Under the heading “Men’s stockings”…in 1583 Philip Stuffs unleased a diatribe on expensive, patterned stocking in his Anotomie of Abuses: “Then they have nether stockes to these gay hosen, not of cloth (though never so fine) for that is thought too base, but of jarnsey, worsted, crewel, silke, thread and such like, or else, at the least of the finest yarn that can be got; and so curiously knit with open seame down the leg, with quirkes and clocks about the ankles, and sometime (hapli)” interlaced about the ancles with gold or silver thread as is wonderful to behold.And to such impudent insolency and shameful outrage it is now growne, that everyone almost, though otherwise very poor, having scarce forty shillings wages by the year, will not stick to have two or three pair of these silk nether stocks, or else of the finest yarn that may be got, though the price of them be a royal, or twenty shillings, or more, as commonly it is; for how can they be lesse, when as the very knitting of them is worth a noble or a royal, and some much more? The time hath been when one might have clothed all his body well, from top to toe, for less than a pair of the nether stocks will cost.”

Following are excerpts from the same book from the Chapter 4. 1800-1860:

…The muslin gown, which had developed from the chemise a la reine, worn by Queen Marie Antoinette …in the 1780s, was now a general fashion, at once democratic as muslin was readily available, and classical, harking back to the golden ages of Greece and Rome, …Beneath the muslin little else was worn…”The only sign of modesty in the present dress of the ladies is the pink dye in their stockings, which makes their legs appear to blush for the total absence of petticoats’ (1803)…Cook’s … Warehouse advertised stockings in stout cotton at 1s 6d a pair, in black or coloured worsted at 1s 3d, and in black or white silk at 6s 6d in 1811 and 1812. These silk stockings were probably either quite plain or with triangular openwork clocks surrounded by hand embroidery. Some have a pattern in the net work and they might be the ‘silk stockings with lace clocks, richly brocaded’ worn with kid slippers for morning dress in 1812. Wide based, triangular clocks are noticeable in the caricatures of the period. The embroidery could be in the color of the stocking or in a colour, pink, blue or green, on white. Black stockings were always embroidered in black.”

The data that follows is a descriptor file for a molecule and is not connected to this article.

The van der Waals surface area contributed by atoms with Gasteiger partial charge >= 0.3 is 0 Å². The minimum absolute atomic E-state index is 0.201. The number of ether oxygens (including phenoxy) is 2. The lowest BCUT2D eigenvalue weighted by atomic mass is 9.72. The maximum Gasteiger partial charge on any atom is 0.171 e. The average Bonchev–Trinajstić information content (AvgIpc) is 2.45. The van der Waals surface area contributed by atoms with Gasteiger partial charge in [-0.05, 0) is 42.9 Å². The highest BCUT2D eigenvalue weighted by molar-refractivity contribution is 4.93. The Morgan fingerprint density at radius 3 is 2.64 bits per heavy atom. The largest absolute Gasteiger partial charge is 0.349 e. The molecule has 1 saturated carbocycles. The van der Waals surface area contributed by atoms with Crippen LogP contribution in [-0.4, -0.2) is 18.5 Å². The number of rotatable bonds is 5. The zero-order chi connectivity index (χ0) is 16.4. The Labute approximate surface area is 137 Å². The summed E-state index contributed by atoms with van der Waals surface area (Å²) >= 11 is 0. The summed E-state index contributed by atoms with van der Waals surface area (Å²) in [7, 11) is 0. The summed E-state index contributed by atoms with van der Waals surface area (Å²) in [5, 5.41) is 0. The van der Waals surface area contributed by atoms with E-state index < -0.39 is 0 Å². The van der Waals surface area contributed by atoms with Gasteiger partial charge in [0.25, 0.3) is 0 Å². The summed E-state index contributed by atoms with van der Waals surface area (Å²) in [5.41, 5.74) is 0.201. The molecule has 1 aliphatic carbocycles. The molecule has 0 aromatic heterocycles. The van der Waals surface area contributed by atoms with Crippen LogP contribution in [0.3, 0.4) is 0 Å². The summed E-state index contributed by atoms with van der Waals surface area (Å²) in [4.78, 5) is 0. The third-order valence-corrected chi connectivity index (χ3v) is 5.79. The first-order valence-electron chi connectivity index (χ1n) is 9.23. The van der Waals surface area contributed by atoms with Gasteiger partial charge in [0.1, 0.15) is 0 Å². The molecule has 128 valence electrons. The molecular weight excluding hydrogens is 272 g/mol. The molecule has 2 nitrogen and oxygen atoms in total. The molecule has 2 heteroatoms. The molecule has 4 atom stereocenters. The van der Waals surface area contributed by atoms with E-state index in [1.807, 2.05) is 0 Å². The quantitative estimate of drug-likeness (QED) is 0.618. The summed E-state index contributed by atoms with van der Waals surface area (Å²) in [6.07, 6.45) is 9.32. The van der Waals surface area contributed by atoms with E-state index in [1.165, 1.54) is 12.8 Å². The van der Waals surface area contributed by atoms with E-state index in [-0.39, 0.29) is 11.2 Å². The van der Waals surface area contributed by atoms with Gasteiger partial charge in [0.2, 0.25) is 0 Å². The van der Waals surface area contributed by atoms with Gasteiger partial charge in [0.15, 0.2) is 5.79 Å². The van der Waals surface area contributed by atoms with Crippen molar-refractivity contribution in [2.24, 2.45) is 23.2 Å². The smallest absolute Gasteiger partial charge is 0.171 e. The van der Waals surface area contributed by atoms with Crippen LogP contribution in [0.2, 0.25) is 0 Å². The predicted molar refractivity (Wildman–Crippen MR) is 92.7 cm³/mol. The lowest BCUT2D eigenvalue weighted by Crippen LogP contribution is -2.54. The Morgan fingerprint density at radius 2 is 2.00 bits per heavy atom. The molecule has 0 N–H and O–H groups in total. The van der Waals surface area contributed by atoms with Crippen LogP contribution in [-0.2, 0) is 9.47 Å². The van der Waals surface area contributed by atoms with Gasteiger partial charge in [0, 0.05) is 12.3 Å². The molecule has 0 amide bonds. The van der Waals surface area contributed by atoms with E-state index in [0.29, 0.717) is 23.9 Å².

“From 1827 elegantes wore shoes and stockings to match: ethereal blue silk stockings and blue kid slippers with a ‘blush taffety’ carriage dress, for instance, or white silk stockings and white shoes embroidered with gold to match the embroidery on a gold lame or tulle dress. Stockings with gold embroidery, this time lozenges on the instep, reappeared in 1829. Other stockings had coloured embroidery but, in general, plain or openwork white or pale coloured silk was preferred for evening. …Also in 1829 there was a welter of eccentric stocking fashions: flesh coloured silk woven with coloured flowers, or painted with butterflies and bluebirds, which silk with a harlequin, Punchinello or devil climbing up a pine tree (at a masked ball), or brocaded over with Kashmiri flowers.Some stocking imitated the knee high boot or were fringed above the ankle in imitation of the white silk half-boot fashionable for dancing. Alternate stripes of plain and openwork were popular with printed cotton or silk dresses.”